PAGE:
To identify prospective genes affected by thrombin signaling in the zebrafish embryo, pooled total embryonic RNAs from three separate microinjection experiments at 20 hpf were used for probe labeling and microarray analysis using a 14K zebrafish array. Only ASMO embryos that exhibited posterior abnormalities with a reduction of the yolk sac extension as reported previously were used for RNA extraction along with MMMO embryos at the same stage (Fig. 1). Hybridizations were performed on duplicate slides using the same sample and were referred to as array 1 and 2. Following corrections for background intensity and normalization between filters, an overall intensity distribution for the ratio of expression for each representative gene was constructed by plotting log ratio intensity of ASMO versus MMMO. These plots revealed that the overall distributions for array 1 and 2 duplicates were similar, and verified that independent hybridizations gave comparable normalized intensity values (Fig. 2). There were relatively few genes expressed above the 2-fold ratio and below the 0.5-fold ratio as indicated by red or green colored outliers. A 2-fold change criterion was then used to obtain a gene list that excluded flagged data. The majority of genes affected by prothrombin knockdown were found with both of the hybridizations performed. According to both arrays, 35 total represented genes were upregulated with 27 of them being confirmed in duplicate, and 28 were downregulated with 23 in duplicate. All of these genes were classified according to cellular localization, function, or structure (Table 1). The greatest number of genes affected was related to metabolism and mitochondria (19% of total genes affected), while only a single ligand and transcription factor gene were affected in their expression. Cell structure and motility comprised 17% of genes affected, but contained different isoforms for similar genes such as keratin and parvalbumin. Some of the genes on the array such as for an unknown cysteine protease, the alpha globins, a putative membrane protein, the heat shock protein 90-beta, annexin max 3, and smd2 were spotted more than once which gave multiple values that were similar for each array.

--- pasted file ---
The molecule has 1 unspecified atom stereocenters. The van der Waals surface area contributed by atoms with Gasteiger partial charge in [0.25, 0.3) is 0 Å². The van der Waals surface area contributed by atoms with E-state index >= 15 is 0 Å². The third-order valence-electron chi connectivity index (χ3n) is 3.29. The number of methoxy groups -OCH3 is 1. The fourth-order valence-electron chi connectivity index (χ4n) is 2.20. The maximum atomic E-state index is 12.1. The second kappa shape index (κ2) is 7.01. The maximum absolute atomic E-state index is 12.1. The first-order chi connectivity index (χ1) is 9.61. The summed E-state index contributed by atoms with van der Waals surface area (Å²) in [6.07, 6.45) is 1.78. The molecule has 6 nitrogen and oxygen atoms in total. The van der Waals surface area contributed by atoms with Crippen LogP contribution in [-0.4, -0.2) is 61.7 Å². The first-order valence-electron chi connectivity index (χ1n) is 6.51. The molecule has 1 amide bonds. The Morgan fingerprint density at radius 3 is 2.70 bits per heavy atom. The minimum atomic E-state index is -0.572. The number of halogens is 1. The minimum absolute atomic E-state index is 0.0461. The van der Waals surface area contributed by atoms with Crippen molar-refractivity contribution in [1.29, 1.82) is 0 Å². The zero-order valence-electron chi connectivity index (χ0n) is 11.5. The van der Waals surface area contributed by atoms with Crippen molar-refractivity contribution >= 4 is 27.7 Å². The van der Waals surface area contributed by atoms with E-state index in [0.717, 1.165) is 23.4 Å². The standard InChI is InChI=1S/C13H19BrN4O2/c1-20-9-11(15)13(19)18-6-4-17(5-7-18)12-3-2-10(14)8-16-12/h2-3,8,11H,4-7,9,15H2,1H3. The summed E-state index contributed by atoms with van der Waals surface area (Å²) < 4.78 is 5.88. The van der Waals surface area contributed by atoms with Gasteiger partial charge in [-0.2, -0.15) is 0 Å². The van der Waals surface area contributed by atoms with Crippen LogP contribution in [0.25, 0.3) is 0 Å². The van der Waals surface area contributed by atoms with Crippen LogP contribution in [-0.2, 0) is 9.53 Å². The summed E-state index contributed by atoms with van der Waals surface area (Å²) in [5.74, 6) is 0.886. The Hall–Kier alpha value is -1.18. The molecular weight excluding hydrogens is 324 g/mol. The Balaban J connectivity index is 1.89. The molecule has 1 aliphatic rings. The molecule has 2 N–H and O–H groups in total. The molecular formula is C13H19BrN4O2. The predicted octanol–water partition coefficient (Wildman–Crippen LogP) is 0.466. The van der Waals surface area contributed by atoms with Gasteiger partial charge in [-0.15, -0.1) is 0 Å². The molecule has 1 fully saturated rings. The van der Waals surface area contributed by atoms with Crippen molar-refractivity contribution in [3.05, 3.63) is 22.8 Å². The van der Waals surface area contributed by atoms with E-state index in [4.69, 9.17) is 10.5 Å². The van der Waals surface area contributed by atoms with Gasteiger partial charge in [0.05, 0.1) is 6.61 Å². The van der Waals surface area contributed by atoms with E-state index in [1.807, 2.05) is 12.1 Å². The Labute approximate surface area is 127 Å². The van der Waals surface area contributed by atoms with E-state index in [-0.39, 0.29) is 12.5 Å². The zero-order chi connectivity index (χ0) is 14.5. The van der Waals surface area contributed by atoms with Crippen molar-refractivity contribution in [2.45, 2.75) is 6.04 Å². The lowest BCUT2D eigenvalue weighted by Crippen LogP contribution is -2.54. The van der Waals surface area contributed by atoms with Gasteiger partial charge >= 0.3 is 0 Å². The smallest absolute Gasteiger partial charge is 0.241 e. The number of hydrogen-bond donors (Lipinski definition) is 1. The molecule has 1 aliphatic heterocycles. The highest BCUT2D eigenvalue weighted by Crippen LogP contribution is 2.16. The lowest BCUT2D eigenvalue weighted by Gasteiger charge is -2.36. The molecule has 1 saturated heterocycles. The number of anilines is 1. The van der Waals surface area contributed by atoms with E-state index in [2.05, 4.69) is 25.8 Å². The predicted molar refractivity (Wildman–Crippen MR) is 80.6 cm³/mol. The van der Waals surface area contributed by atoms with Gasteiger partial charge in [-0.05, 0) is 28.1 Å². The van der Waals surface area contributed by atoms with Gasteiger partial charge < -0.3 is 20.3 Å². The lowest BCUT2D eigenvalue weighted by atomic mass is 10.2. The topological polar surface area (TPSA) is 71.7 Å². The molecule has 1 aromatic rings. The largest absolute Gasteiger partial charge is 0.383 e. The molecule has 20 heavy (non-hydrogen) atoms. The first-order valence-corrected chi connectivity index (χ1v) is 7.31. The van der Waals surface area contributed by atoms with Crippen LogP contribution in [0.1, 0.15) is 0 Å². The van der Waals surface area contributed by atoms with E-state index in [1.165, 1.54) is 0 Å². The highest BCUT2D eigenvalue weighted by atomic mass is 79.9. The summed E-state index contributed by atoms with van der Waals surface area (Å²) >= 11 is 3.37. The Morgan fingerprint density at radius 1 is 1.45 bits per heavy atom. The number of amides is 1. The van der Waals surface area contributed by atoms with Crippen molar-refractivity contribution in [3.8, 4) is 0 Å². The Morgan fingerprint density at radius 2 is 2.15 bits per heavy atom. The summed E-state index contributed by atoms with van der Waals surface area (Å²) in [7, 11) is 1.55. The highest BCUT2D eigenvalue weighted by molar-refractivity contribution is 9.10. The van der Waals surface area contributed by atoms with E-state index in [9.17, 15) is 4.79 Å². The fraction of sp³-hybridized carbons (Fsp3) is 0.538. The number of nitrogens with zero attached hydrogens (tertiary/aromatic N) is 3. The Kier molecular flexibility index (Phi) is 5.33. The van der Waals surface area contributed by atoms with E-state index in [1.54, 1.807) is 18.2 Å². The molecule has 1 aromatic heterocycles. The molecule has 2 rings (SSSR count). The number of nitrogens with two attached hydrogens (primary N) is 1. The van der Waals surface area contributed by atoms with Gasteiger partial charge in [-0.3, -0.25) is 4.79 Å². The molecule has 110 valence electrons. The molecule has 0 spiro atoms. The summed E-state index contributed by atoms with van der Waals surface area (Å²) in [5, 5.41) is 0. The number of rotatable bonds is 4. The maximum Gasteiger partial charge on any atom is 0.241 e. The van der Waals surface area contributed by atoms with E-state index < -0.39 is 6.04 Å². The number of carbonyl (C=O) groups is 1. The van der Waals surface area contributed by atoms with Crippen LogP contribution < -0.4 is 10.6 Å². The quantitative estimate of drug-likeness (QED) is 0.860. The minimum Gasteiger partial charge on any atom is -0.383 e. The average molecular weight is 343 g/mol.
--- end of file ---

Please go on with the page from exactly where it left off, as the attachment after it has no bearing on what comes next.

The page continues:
Fig. 2
Distribution of microarray data following normalization. Distribution of duplicate hybridizations showing average normalized ratio signal intensities for microarray 1 (A and C) and microarray 2 (B and D). Red color indicates upregulated genes above 2-fold ...